Coupes – Gaynor Kane

Coupes

A stag’s head, looks down
through soulless sockets,
focuses on fuchsia,
mother-of-pearl sequins;
a gown, self-spun
from fifty yards of net.

Black gloves, holding
a single daffodil
at the Floral Hall.
In champagne coupes
baby bubbles bounce;
reflecting light
like a mirror ball.

A hand reaches over,
pulls a puff of pink
across the dance-floor;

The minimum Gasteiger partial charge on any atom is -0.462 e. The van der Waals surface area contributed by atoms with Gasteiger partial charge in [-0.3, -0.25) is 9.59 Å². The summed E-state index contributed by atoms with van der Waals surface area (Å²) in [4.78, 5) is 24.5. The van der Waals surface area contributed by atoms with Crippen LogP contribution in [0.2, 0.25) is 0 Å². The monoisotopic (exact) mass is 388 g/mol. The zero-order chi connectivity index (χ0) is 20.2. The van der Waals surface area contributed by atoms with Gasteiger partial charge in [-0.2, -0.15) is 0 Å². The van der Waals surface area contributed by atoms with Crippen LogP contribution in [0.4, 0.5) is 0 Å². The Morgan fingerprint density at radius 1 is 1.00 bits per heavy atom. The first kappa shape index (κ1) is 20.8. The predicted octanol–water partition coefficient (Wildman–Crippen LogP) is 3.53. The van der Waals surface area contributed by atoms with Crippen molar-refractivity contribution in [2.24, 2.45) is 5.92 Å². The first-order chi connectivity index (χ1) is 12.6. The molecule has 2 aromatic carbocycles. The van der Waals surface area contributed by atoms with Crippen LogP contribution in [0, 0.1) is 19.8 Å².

they spin
laughing and talking
until birds sing.

Then you were caught,
contained;
the net trawled in,
constrained.
Fifty years on,
you are silent, stagnant,
unspun.

 

Previously published in A New Ulster

Gaynor Kane is from Belfast, Northern Ireland and has had work published in the Galway Review and other journals. In 2016 she was a finalist in both the annual Funeral Services NI poetry competition and The Glebe House poetry competition.

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